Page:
Marlins prospect Austin Nola wins Fall League’s Stenson Sportsmanship Award
Austin Nola walked away from the Arizona Fall League with a ring after the Mesa Solar Sox defeated the Surprise Saguaros in the championship game; however, before the game began, Nola was honored for his actions off the field as the recipient of the 2016 Arizona Fall League Dernell Stenson Sportsmanship Award.
"With the name, the tradition and the people who have received this award before me, I was completely taken back and humbled because I know that there are teammates and players in the entire AFL who deserved it," said Nola. "I was lucky to get this award and I am very honored to be a part of this tradition."
The Stenson Sportsmanship Award was established in 2004 in memory of Dernell Stenson who was killed in the midst of the 2003 AFL season. The award is bestowed annually to the player that most emulates Stenson’s qualities of unselfishness, hard work and leadership––qualities that Nola strives to be remembered for.
"Relationships last a lot longer than what you ever did in the game. I think that a long-lasting legacy is all about how you treat your teammates and how strong those relationships are bound," said Nola.
Solar Sox manager Ryan Christenson nominated Nola for the award in appreciation of the professionalism and leadership he displayed throughout the fall league.
Despite playing a total of eight games during the AFL as a part of Mesa’s Taxi Squad, players who are only eligible for play two days a week, Nola left a lasting impression on coaches and teammates.
"He’s the best teammate that anyone could ask for. If you ever need anything, you just ask him and he’s there. He’s the first one there and the last one to leave. It’s paying off for him," said Marlins teammate Brian Anderson.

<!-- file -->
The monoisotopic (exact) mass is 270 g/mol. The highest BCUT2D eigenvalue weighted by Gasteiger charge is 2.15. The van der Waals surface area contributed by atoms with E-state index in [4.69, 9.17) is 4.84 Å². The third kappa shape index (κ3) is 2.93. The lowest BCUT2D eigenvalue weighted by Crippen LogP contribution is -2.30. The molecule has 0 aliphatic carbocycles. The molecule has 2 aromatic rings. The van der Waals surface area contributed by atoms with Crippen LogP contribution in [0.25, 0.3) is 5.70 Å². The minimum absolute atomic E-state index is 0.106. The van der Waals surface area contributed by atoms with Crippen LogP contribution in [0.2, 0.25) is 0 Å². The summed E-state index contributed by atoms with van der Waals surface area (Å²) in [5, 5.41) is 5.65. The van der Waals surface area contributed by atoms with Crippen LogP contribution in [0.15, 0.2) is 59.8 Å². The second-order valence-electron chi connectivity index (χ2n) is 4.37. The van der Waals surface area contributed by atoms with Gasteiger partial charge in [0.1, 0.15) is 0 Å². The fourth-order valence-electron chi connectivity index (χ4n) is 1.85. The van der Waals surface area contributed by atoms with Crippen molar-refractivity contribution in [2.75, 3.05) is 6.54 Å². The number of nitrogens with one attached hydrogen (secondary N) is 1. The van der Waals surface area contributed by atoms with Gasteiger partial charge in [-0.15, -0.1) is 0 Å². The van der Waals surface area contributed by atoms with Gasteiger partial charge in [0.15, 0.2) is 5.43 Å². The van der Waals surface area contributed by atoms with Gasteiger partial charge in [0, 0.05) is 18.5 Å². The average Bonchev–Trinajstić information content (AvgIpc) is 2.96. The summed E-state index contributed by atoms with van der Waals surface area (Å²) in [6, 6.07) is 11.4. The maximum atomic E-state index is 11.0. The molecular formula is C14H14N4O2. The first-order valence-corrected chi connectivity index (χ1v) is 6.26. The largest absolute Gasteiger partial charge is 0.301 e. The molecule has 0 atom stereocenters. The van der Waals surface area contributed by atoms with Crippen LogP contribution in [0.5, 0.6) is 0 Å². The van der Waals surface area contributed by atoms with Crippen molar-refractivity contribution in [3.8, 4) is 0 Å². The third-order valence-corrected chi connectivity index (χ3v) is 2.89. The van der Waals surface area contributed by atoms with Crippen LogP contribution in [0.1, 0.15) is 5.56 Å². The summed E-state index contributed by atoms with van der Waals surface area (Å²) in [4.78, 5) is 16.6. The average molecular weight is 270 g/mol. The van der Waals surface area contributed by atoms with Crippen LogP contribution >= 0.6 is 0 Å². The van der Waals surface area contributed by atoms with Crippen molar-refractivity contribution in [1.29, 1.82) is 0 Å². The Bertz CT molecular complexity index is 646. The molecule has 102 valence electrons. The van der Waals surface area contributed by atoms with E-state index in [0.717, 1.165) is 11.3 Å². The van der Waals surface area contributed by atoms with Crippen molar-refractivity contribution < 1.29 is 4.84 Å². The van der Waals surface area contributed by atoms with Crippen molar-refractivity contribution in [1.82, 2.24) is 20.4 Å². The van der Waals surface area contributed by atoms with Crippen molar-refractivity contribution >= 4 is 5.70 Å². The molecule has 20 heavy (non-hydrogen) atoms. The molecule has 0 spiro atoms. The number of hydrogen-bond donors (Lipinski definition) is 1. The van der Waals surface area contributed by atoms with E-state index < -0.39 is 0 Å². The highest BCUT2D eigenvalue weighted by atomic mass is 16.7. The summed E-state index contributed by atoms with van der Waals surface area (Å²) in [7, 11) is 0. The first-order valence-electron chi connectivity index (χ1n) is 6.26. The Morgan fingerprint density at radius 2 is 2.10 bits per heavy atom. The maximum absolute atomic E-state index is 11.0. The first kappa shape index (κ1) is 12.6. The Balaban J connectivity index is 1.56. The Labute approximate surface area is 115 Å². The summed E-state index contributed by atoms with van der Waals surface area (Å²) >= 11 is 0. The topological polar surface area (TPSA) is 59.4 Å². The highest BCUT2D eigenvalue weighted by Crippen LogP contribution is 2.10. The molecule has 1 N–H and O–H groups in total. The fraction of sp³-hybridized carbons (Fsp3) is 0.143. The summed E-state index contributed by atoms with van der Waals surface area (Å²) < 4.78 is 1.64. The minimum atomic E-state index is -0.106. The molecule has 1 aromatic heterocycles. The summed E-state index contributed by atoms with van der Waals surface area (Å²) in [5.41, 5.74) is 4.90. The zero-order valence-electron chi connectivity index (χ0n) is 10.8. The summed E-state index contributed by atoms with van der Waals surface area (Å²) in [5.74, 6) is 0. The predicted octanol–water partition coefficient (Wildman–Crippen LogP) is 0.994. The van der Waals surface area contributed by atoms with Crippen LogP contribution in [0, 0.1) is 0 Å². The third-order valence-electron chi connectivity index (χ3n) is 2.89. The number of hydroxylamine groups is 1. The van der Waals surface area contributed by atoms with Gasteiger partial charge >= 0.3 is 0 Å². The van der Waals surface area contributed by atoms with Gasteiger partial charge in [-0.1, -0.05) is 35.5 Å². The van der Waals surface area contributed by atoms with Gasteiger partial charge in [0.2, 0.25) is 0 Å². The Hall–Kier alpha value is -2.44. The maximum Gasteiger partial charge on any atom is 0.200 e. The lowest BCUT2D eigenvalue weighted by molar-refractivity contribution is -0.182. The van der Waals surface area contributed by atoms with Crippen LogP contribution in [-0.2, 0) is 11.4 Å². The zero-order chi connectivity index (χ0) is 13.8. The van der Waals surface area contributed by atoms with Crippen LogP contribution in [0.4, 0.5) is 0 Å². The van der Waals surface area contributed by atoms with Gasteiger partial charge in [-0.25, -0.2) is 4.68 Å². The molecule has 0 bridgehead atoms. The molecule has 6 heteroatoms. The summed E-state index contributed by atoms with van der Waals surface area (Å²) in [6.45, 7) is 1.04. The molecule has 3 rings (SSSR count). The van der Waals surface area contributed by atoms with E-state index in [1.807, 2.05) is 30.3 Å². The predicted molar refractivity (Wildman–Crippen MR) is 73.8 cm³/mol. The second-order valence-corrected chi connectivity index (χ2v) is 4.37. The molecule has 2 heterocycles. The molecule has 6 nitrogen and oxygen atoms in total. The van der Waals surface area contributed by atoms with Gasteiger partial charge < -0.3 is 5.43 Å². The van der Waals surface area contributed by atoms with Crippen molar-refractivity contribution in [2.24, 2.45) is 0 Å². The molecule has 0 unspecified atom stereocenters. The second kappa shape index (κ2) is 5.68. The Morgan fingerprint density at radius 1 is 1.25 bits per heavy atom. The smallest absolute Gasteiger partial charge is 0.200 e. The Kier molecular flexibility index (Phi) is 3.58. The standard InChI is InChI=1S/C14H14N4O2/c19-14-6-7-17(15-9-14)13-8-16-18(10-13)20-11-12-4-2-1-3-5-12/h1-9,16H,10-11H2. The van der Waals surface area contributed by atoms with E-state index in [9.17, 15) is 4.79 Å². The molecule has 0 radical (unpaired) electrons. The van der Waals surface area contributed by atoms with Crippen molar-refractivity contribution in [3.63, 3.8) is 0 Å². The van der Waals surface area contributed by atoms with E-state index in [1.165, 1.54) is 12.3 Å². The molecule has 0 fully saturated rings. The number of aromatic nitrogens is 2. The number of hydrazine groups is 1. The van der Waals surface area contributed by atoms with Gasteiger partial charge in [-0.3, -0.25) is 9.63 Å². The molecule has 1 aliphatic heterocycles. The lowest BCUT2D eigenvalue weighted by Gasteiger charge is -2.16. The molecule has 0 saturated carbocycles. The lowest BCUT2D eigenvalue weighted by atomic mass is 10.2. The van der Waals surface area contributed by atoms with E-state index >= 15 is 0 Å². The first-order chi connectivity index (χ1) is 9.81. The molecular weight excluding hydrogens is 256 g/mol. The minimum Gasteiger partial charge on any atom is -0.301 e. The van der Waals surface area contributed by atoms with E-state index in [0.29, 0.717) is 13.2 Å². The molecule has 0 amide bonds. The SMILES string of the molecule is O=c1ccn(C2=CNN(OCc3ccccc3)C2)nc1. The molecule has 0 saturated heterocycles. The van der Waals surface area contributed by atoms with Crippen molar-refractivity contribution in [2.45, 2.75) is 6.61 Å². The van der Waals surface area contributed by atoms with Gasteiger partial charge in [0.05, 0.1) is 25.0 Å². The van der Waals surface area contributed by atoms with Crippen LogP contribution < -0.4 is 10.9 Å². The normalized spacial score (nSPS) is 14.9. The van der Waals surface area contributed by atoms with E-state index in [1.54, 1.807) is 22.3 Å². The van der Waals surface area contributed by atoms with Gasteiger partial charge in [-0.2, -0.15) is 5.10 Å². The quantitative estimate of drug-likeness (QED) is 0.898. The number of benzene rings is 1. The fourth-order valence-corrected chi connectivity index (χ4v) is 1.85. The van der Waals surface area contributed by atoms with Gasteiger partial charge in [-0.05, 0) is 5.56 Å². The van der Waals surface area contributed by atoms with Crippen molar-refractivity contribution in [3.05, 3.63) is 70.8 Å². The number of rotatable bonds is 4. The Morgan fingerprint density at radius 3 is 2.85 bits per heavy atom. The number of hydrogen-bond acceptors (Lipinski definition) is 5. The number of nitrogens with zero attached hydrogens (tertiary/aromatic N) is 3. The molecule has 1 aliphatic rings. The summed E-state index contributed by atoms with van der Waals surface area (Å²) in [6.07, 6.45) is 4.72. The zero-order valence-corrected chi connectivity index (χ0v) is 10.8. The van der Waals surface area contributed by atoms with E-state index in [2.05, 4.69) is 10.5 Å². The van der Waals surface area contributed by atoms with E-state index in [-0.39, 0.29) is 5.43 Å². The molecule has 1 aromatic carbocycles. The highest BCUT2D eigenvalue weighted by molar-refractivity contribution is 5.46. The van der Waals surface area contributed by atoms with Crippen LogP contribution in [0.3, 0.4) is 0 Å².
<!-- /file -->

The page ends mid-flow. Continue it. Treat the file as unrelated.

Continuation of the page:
Nola played baseball at Louisiana State University, where he was a part of the 2009 national championship team. The prospect led LSU’s philanthropic efforts, named to the SEC Community Service Team in 2011 and 2012.
Under the disciplined coaching of LSU baseball coach, Paul Mainieri, Nola was given the opportunity to become a leader.
"He’s the poster child of our program," said Mainieri. "It fit him like a glove."
Mainieri’s coaching regime emphasizes an unselfish mentality in which players are motivated to acknowledge, appreciate and build upon their God-given talents. Because of Nola’s upbringing and the values that were instilled in him prior to his four years at LSU, he led by example, enhancing the reputation of LSU’s baseball program as a unit.
"As a college baseball coach, you have the opportunity to be a molder of young men. That’s why I went into coaching––to impact young lives and push players to be their best selves," said Mainieri. "If all of our players were like Austin Nola, I wouldn’t have a worry in the world."
Upon his call-up to the Low-A Greensboro Grasshoppers after signing with the Marlins in the fifth round of the 2012 draft, his lessons learned at LSU earned Nola a nickname.
"It was mid-season and the team was over it, just wanting to get to the end of the season. When I came up, I did stretch right while they were walking through it and they called me ‘The Captain’ from there. It stuck," said Nola.
Throughout a 5-year, 566-game professional career, Nola continues to stay resilient and positive through long minor league seasons as he puts his opportunity with the Marlins organization into perspective.
"I enjoy it. I enjoy coming out here every day and getting to work. I get to play a kids game. I get to play baseball and get paid for it. I get to be around really good people, coaches and players," said Nola.
Nola’s hard work is paying off. On Nov. 18, the prospect was added to Miami’s 40-man roster in protection from next month’s Rule 5 Draft where he is one step closer in joining his younger brother, Phillies’ pitcher Aaron Nola in the show––a dream matchup that the two have been preparing for since childhood.
As Nola’s advancement personifies, there will always be a place in the game for natural-born leaders who play the game the right way and who are unselfish in their pursuit of greatness.
"I want to be remembered for being a good teammate. I’m here to help others––that’s number one," said Nola.